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Joseph A. J. Lightburn


General Joseph Andrew Jackson Lightburn (September 21, 1824-May 17, 1901) was born at Webster, Pennsylvania. He moved with his family to Lewis County in 1840. As a young man he was a friend and neighbor of Thomas Jackson, who became Gen. ‘‘Stonewall’’ Jackson during the Civil War. In 1842, Lightburn sought admission to West Point, but Jackson received the appointment. Enlisting in the army as a private in 1846, Lightburn served five years, leaving the army in 1851 with the rank of sergeant. Between that time and the outbreak of the Civil War he operated the family’s mill and farm in Lewis County.

A Union man, Lightburn went to Wheeling in 1861 and later became colonel of the 4th West Virginia Infantry. In the spring of 1862, he was ordered to Charleston, and was subsequently placed in command of U.S. forces in the Kanawha Valley, with headquarters at Gauley Bridge. In September 1862, Confederate forces won temporary control of the Kanawha Valley and Lightburn’s army was forced out. Later, he was ordered to Mississippi, where he was promoted to brigadier general and participated in the battle of Vicksburg. He also took part in the battles of Jackson, Mississippi, and Chickamauga, Tennessee. Wounded in action during Sherman’s advance on Atlanta, he returned to duty in 1865, serving in the Shenandoah Valley until resigning on June 22, 1865.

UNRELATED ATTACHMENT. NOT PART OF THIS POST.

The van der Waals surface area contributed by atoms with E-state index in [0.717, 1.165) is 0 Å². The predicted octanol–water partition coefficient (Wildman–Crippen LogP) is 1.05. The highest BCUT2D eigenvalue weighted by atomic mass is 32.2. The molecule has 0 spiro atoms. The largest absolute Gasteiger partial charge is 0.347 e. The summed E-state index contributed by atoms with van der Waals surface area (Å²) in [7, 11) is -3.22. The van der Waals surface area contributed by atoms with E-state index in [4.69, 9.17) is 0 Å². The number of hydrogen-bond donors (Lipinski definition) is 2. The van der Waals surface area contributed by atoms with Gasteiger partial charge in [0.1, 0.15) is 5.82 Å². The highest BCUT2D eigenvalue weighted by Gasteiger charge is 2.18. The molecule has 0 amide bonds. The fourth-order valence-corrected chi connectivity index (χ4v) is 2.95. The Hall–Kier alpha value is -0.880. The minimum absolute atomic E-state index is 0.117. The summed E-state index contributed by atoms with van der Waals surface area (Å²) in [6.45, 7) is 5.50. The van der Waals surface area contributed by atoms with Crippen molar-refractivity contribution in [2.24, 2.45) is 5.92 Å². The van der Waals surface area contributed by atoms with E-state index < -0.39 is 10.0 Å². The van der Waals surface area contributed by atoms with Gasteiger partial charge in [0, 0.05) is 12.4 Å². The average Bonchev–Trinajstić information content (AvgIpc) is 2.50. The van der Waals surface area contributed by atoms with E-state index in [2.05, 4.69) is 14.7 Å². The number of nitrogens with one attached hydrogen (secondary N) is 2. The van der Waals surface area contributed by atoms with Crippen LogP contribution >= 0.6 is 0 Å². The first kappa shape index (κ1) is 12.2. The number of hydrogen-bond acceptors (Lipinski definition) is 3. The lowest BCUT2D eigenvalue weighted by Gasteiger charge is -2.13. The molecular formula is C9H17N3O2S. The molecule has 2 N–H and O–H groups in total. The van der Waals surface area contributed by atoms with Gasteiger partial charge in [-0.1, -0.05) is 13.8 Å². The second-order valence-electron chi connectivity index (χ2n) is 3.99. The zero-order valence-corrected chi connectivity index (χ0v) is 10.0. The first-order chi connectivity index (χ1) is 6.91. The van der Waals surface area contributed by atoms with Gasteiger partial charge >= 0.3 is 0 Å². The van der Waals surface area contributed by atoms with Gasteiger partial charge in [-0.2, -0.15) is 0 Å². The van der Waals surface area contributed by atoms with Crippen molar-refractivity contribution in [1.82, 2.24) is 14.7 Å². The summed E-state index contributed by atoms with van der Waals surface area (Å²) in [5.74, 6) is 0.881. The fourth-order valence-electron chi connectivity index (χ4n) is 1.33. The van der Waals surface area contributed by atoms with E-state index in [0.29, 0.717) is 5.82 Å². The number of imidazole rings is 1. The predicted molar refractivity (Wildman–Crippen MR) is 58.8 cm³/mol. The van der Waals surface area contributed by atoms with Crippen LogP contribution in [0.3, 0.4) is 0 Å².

Lightburn became a Baptist preacher in 1867 and that same year was elected to the West Virginia legislature. He died in Lewis County. In 1915, a monument to General Lightburn was placed at Vicksburg National Battlefield Park.

Written by Tim McKinney


  1. Sifakis, Stewart. Who Was Who in the Civil War. New York: Facts on File, 1988.

  2. McKinney, Tim. "Miscellaneous Papers on the Life of J.A.J. Lightburn," Speech delivered to Fayette County Historical Society. 1984.